Politics as a Spectacle of War
That was the most enjoyable Prime Minister’s Questions in ages for those of us who enjoy politics as a spectacle of war. There was, as John Bercow, the Speaker, observed, a “wall of noise”. The smell of napalm hung over the Chamber. It was the most partisan, pure-politics form of combat, with almost nothing to do with the Real Issues that concern Real People.
It was also unexpected, in that we came to watch David Cameron do his lordly contempt for Ed Miliband’s cockamamie scheme for mending not ending the Labour Party’s link with the trade unions, and found the Prime Minister on the defensive, plainly not understanding what Miliband had proposed yesterday and unable to say at what level he wants political donations to be capped.
On the first point, few people do understand the Labour leader’s speech yesterday, but you would have thought the Prime Minister’s briefing team would have got on top of it. Cameron offered Miliband the chance to amend a Bill currently going through the Commons to enact his proposals, but Miliband’s plan to change the way unions affiliate to the party does not require legislation.
To explain. At present trade union members have to be given the chance, by law, to opt out of contributing to their union’s political fund. One of the uses of the political fund in unions that are affiliated to the Labour Party is to pay affiliation fees to Labour, currently about £3 a year per person, for all those members who have not opted out. Most unions have more money in their political funds than is needed to pay these fees. They use these funds to pay for “political” campaigning, such as poster adverts “defending the NHS”, but can also make additional “corporate” donations to Labour, usually in the run-up to general elections. Many unions, for teachers or civil servants, or those controlled by anti-Labour leftwingers, are not affiliated to Labour but also have political funds to pay for campaigns deemed by law to be political.
Ed Miliband’s plan is to leave the law on political funds (and the right to opt out of them) the same. He proposes a new step, which is to ask trade unionists who contribute to a political fund in Labour-affiliated unions whether they want their money to go to the Labour Party. Which it does at the moment; but Miliband rightly thinks that trade unionists should make a positive decision to support Labour. If they don’t want their money to go to Labour, it would still go into the union’s political fund. Some people have suggested that this would give union bosses more power, because they would have more money at their disposal to give to Labour in pre-election donations. But Miliband is also proposing a £5,000 annual limit on political donations, which would apply to trade unions (as corporate bodies, so it wouldn’t affect individuals’ affiliation fees), companies and individuals.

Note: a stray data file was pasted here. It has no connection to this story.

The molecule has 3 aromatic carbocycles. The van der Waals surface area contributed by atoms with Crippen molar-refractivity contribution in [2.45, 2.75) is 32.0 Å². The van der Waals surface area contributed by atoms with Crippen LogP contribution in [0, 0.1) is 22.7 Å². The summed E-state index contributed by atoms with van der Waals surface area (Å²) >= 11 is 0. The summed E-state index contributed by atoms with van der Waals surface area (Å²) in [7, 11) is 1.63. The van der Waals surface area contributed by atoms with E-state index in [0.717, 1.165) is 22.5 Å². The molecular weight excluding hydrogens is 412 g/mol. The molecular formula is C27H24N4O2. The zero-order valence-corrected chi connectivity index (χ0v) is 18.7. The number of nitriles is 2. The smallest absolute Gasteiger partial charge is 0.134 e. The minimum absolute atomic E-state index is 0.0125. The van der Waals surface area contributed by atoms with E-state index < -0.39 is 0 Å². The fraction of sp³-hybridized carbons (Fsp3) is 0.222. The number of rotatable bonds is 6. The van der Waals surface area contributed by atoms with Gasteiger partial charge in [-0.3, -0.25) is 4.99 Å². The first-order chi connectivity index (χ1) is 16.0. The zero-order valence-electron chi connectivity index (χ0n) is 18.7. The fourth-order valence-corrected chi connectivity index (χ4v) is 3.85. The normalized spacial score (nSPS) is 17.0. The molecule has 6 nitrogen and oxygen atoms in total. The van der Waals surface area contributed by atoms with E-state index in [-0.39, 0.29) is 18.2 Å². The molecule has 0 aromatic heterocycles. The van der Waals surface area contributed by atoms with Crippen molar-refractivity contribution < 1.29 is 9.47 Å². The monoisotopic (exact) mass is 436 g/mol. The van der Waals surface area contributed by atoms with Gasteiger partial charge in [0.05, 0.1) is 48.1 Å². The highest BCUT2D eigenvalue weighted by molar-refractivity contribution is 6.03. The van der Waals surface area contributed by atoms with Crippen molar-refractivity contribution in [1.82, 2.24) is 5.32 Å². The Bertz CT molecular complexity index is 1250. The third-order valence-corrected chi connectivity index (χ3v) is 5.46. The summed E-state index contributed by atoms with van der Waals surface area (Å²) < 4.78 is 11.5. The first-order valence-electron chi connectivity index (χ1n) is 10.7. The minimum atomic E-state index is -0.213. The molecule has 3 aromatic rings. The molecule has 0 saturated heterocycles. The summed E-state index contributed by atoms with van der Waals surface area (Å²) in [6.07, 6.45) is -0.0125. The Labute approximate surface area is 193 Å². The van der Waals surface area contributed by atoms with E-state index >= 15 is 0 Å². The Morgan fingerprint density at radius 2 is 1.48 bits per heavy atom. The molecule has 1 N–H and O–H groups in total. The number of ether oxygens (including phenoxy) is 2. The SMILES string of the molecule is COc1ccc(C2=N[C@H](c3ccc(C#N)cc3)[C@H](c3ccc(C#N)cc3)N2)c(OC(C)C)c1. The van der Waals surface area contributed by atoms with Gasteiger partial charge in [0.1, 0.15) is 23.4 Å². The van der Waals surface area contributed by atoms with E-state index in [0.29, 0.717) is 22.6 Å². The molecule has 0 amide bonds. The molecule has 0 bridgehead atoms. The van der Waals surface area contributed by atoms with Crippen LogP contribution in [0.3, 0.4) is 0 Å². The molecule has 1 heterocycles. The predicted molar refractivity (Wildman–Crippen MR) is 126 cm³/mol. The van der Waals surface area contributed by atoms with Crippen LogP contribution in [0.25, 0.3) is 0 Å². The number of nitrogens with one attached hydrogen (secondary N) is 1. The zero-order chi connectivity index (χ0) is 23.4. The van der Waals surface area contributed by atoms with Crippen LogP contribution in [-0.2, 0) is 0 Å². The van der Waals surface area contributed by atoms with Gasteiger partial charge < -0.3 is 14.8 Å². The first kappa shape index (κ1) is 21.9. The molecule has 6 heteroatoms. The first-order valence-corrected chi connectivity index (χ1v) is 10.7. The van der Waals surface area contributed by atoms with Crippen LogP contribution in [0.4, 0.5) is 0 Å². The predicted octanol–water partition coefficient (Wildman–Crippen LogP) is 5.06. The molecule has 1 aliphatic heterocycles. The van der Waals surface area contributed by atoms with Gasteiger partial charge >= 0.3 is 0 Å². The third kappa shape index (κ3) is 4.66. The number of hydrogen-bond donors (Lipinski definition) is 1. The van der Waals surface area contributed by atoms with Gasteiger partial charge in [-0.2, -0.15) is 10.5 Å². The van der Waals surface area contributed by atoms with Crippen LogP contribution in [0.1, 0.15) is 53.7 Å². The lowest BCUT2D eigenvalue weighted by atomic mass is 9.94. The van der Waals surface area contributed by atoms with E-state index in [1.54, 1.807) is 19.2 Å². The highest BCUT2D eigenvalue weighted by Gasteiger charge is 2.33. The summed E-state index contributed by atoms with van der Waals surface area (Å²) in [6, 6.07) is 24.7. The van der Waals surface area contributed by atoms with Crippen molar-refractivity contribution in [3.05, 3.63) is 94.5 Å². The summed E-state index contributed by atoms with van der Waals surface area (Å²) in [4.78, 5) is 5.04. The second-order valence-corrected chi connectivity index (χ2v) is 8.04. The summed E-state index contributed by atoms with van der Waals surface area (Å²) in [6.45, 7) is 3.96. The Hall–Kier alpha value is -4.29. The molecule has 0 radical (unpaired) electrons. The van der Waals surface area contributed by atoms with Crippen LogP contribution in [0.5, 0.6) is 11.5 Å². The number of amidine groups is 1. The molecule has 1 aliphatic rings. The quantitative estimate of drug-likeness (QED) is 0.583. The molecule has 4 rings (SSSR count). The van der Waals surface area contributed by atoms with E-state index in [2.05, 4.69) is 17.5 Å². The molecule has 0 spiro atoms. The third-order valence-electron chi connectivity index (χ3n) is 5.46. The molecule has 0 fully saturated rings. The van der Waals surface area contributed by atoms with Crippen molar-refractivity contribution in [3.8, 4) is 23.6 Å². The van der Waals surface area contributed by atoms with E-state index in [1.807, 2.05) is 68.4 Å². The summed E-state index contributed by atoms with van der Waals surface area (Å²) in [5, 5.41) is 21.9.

You can see why Paul Kenny’s point on the radio this morning was so important. “Do you want your 6p a week to go to the Labour Party?” will be, for many people, a QTWTAIN (Question To Which The Answer Is No). Even if it were phrased, “Do you want your 6p a week to go to the Labour Party (which, by the way, it already does)?” That is where Miliband was brave and right: most of the 3 million people who contribute to Labour funds this way probably don’t know that they are doing it. Better to have fewer of them doing it knowingly than to rely on inertia.
Obviously, the wording of that question is important, as is the consequence of an affirmative answer. Because Miliband did not say yesterday whether those who make a positive commitment to Labour would automatically become full members of the Labour Party, or whether they would become “registered supporters”, of which the party claims there are 30,000, or whether there would be a new category of “affiliated members”.
Those are details. On the principles, Ed Miliband is, belatedly, in the right position and therefore on firm ground.
Thus the unexpected turn, in which Miliband asked the Prime Minister at what level he would cap political donations. Cameron flannelled and then took refuge in a spurious argument, which is that setting the limit at £5,000 would “imply” a massive increase in taxpayer funding of political parties. Well, it would only imply that if parties couldn’t raise more from small donations and they wanted to continue to spend at the present level. (An implication foolishly supported by the Committee on Standards in Public Life, which suggested an extra £23m in public funding if donations were capped at £10,000 a year.)
Thus, after Prime Minister’s Questions, it was Cameron’s spokeswoman who had the awkward questions to answer. She couldn’t say what level the Tories would accept, but ruled out £5,000 or £10,000. I think the Tories have proposed £50,000 in the cross-party talks on party funding, which broke down last week.
That is beginning to look like a fight that Miliband can win: the party of millions of working people giving Labour 6p a week versus the party of millionaires giving millions.Tagged in: party funding, pmqs, trade unions, trades unions
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